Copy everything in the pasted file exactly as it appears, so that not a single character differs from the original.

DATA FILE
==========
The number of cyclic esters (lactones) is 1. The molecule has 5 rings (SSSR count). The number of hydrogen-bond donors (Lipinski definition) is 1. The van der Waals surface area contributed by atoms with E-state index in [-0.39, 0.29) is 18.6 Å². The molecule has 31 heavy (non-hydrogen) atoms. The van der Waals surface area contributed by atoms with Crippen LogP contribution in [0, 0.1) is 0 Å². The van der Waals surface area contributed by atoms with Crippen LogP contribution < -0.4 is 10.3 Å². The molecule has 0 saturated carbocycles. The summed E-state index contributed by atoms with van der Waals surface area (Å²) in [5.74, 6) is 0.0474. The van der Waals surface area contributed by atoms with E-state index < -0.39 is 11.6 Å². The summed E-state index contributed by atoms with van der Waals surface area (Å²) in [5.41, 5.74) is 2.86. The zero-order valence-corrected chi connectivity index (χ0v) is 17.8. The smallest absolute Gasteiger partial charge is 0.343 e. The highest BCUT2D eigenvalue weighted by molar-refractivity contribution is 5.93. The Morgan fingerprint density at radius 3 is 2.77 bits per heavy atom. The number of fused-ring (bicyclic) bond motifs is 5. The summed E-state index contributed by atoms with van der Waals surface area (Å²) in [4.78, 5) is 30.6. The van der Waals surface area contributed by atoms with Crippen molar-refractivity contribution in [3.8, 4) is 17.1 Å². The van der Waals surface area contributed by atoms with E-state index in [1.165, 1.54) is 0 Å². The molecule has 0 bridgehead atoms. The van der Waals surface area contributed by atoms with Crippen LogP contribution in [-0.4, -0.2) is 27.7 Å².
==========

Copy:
The number of cyclic esters (lactones) is 1. The molecule has 5 rings (SSSR count). The number of hydrogen-bond donors (Lipinski definition) is 1. The van der Waals surface area contributed by atoms with E-state index in [-0.39, 0.29) is 18.6 Å². The molecule has 31 heavy (non-hydrogen) atoms. The van der Waals surface area contributed by atoms with Crippen LogP contribution in [0, 0.1) is 0 Å². The van der Waals surface area contributed by atoms with Crippen LogP contribution < -0.4 is 10.3 Å². The molecule has 0 saturated carbocycles. The summed E-state index contributed by atoms with van der Waals surface area (Å²) in [5.74, 6) is 0.0474. The van der Waals surface area contributed by atoms with E-state index < -0.39 is 11.6 Å². The summed E-state index contributed by atoms with van der Waals surface area (Å²) in [5.41, 5.74) is 2.86. The zero-order valence-corrected chi connectivity index (χ0v) is 17.8. The smallest absolute Gasteiger partial charge is 0.343 e. The highest BCUT2D eigenvalue weighted by molar-refractivity contribution is 5.93. The Morgan fingerprint density at radius 3 is 2.77 bits per heavy atom. The number of fused-ring (bicyclic) bond motifs is 5. The summed E-state index contributed by atoms with van der Waals surface area (Å²) in [4.78, 5) is 30.6. The van der Waals surface area contributed by atoms with Crippen molar-refractivity contribution in [3.8, 4) is 17.1 Å². The van der Waals surface area contributed by atoms with E-state index in [1.165, 1.54) is 0 Å². The molecule has 0 bridgehead atoms. The van der Waals surface area contributed by atoms with Crippen LogP contribution in [-0.4, -0.2) is 27.7 Å².